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Wesley Brown, federal judge, dies at 104

This news story was published on January 25, 2012.
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By Ron Sylvester, McClatchy Newspapers –

WICHITA, Kan. — U.S. Senior District Judge Wesley Brown has died at age 104.

Brown died Monday evening at the Larksfield Place retirement community, where he had lived for several years, Judge Monti Belot said Tuesday morning.

(PHOTO: U.S. Senior District Judge Wesley Brown during his 100th birthday celebration at the U.S. District Court on June 29, 2007. Brown, appointed by President Kennedy in 1962 and one of two federal judges to serve until age 104, died on January 23, 2012.)

“There comes a time, and he was just ready,” said Belot, who served as Brown’s law clerk early in his career before joining the federal bench in Wichita in 1991.

Brown had been appointed by President John F. Kennedy in 1962 and was one of two federal judges to serve until age 104.

He continued to hear a full docket well past 100, and then went part time within the past year.

Belot said Brown had been in weaker health and had not come to the courthouse within the past month.

“I hope to be remembered as a good judge, and not just an old judge,” Brown told The Eagle newspaper last year, sitting in his office.

Brown used to shake his head when he heard people talk about “activist judges” or push for the election of judges.

Brown said he took his lifetime appointment seriously, because of its important role in the separation of powers outlined in the U.S. Constitution.

“And I hope the courts can keep their independence and not be subservient to the pressures of other branches of government, or other special interests. It is this separation of powers that is vital to our democracy,” Brown said on his 100th birthday. “It’s what makes America what it is.”

U.S. District Judge Eric Melgren said he first worked closely with Brown in 1985. Melgren then served as a law clerk to federal judge Frank Theis.

“Judge Brown would have to walk past my office to go into the courtroom, and I remember he would always say to me, ‘Well, is justice prevailing?’’’ Melgren said Tuesday. “As I knew him over the years, that was always the motto of his life.”

After studying at the University of Kansas, Brown graduated from the Kansas City School of Law — now the University of Missouri-Kansas City. He passed the bar in 1933 and served as Reno County attorney. He later went into private practice, representing the city of Hutchinson in a nine-year court battle to implement a flood plan for the Cow Creek and Arkansas River.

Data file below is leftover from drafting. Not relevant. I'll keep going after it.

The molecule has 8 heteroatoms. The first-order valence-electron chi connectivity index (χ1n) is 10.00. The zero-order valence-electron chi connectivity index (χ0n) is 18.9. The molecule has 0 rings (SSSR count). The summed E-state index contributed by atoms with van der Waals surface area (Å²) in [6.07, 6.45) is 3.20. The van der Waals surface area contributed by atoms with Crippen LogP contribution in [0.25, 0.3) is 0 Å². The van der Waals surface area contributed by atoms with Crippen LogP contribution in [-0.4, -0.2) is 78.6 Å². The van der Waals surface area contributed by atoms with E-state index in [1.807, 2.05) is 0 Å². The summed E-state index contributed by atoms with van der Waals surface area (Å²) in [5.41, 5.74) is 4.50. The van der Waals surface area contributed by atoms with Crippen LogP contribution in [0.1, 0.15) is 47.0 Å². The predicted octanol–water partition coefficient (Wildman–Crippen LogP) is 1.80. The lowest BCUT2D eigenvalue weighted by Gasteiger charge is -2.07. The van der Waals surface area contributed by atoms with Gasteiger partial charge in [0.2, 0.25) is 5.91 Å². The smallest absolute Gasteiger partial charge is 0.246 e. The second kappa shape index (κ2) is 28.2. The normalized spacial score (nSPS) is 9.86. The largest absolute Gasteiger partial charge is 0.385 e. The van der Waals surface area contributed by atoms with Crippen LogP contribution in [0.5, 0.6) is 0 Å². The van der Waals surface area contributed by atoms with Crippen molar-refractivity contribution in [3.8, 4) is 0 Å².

He moved to Wichita to become a bankruptcy judge in 1958, appointed by President Dwight D. Eisenhower.

“I always say we’re appointed for life or good behavior, whichever ends first,” Brown routinely joked.

Brown, born in 1907, also often quipped that he would not take complex cases he figured might last a long time in the court system. “At my age, you don’t buy unripe bananas,” Brown said.

Judge J. Thomas Marten, another colleague in Wichita, remembered Brown constantly joking about his age. “He would say, ‘Actuarially, I don’t exist,’’’ Marten said.

But Marten said Brown constantly reminded other judges about the focus of their job.

“At practically every meeting, he would remind us, ‘Remember who you are and what your job is. Our job is to resolve disputes, and it’s no one else’s job but ours,’’’ Marten recalled Brown saying. “And those simple words tend to help you keep focused on what is important.”

Brown served during an era of changing civil rights, equality for men and women in the workplace and legal battles over Internet privacy. During the 1970s, Brown told a Wichita hospital it couldn’t fire a woman because she was single and pregnant and ruled that North High School had to let a girl on its golf team.

During the 1980s, Brown ordered millions of dollars in payments to railroad workers denied promotions because they were Americans of African descent.

More recently, Brown presided over cases including a $3 million athletic ticket scandal at the University of Kansas, where he had studied physical education under James Naismith.

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